Waste management for disposal of solid and hazardous waste, and air emissions of lead.
- Wisconsin Department of Agriculture, Trade and Consumer Protection (link is external)
Alerts and recalls on products containing lead (e.g., sidewalk chalk) and information on how to file a home improvement project complaint.
- Wisconsin Occupational Health Laboratory (link is external)
Laboratory analysis on lead content in air, dust wipe, paint chip, and soil.
- Wisconsin Statewide Laboratory of Hygiene (link is external)
Laboratory analysis of blood lead levels, as well as pottery lead testing.
Listed below are links to other local agency websites in Wisconsin with information about lead. Note: Each agency only provides services in the area it covers.
Barron County Health Department (link is external)
The site lists child-lead-poison services and complaints received about lead-based paint.
Columbia County Health Department (link is external)
The "Lead Information" page offers a number to call for blood-lead testing, and information about lead-based paint.
Eau Claire City-County Health Department (link is external)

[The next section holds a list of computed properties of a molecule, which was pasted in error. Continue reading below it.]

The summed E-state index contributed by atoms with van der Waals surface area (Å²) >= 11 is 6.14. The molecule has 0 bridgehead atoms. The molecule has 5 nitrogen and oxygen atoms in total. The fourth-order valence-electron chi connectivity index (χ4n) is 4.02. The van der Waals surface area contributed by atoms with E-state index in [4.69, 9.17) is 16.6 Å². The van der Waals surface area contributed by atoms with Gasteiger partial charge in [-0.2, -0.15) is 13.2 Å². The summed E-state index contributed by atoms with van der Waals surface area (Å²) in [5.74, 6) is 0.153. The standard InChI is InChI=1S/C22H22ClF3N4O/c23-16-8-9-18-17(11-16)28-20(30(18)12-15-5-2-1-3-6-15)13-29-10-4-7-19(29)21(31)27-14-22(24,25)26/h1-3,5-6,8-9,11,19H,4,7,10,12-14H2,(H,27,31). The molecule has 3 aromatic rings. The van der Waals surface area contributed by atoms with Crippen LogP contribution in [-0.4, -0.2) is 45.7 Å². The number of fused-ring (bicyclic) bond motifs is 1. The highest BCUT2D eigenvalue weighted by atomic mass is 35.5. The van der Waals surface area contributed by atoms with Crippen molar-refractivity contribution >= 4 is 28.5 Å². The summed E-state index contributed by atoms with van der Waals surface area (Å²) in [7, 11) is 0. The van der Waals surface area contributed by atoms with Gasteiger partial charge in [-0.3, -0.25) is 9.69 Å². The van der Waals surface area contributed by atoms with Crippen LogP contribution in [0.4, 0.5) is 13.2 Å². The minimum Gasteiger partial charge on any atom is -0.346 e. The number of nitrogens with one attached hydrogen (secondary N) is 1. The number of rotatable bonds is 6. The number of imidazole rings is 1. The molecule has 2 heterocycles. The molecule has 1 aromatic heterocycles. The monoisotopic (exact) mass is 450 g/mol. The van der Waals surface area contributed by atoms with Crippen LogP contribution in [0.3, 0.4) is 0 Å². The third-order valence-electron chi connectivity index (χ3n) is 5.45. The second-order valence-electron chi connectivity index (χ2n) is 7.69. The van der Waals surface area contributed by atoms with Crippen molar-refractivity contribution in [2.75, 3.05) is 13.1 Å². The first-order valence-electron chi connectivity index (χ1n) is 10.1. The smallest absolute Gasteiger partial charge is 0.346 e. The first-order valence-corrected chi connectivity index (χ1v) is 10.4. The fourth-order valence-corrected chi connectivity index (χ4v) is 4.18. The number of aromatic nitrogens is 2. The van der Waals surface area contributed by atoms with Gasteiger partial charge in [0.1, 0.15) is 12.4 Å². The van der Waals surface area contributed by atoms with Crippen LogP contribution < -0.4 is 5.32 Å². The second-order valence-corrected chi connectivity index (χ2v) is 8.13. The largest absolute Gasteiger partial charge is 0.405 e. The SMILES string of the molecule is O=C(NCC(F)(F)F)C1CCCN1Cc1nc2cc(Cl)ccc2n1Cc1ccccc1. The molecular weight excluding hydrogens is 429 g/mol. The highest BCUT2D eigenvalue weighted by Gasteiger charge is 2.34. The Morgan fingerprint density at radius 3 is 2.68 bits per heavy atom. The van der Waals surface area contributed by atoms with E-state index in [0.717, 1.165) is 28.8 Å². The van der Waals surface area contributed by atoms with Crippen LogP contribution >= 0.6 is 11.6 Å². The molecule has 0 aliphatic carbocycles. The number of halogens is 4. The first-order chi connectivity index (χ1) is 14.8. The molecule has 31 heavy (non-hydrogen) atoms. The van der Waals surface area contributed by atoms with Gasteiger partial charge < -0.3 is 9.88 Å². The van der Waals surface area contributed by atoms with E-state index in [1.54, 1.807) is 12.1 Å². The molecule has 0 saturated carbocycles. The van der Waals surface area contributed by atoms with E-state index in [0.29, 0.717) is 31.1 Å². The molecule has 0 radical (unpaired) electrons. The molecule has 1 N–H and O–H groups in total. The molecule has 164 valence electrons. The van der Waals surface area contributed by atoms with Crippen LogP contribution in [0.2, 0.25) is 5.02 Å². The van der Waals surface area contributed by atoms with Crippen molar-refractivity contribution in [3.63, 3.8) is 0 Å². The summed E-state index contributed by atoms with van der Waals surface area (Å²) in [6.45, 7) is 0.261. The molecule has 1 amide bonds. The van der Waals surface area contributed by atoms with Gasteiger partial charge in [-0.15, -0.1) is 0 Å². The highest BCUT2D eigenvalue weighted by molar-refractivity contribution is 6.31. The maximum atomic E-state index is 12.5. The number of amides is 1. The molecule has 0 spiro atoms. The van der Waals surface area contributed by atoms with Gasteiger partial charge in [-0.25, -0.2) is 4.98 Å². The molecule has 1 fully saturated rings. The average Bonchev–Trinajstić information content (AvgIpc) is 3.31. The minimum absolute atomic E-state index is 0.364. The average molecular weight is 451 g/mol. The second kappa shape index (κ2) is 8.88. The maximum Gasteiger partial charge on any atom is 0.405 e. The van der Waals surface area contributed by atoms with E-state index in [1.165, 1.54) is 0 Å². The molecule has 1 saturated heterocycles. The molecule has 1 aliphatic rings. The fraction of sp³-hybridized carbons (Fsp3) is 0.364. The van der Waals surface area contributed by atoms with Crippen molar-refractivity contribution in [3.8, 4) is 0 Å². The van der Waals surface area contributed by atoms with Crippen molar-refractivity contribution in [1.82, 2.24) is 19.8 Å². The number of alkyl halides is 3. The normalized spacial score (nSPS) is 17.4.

This department performs lead-hazard inspections when a child is reported with an elevated blood-lead level.
Kenosha/ Racine Lead-Free Communities Partnership (link is external)
The goals of the partnership include lead education, home lead abatement, and lead-safe contractor training.
Madison and Dane County Public Health (link is external)
The "Lead Poisoning" page offers a number to call for blood-lead testing, and information about lead-based paint.
Milwaukee Health Department (link is external)
The "Childhood Lead Poisoning Prevention Program" page offers information on lead-hazard control, blood-lead testing, and other facts.
Ozaukee County Health Department (link is external)
This health department offers free lead poison screening, rental of HEPA (high efficiency particulate air) vacuum, and will perform inspections at homes with elevated blood-lead levels.
Shawano County Health Department (link is external)
This health department can be contacted about lead testing.
Sheboygan County Health and Human Services (link is external)
The lead-poisoning prevention web page offers helpful tips and information about lead poisoning.
University of Wisconsin - Milwaukee (link is external)
The Lead Management Program addresses lead-based paint on the campus.
Wisconsin Local Health Departments
Directory of local health departments including contact name, phone number, and telephone address.
WISCAP Member Agencies (link is external)
Contact information for agencies that provide housing assistance to families.
Wisconsin Women, Infants and Children (WIC) Nutrition Program Clinic Locations
Contact information for Women, Infants and Children (WIC) projects around Wisconsin that provide nutrition programs for families with young children.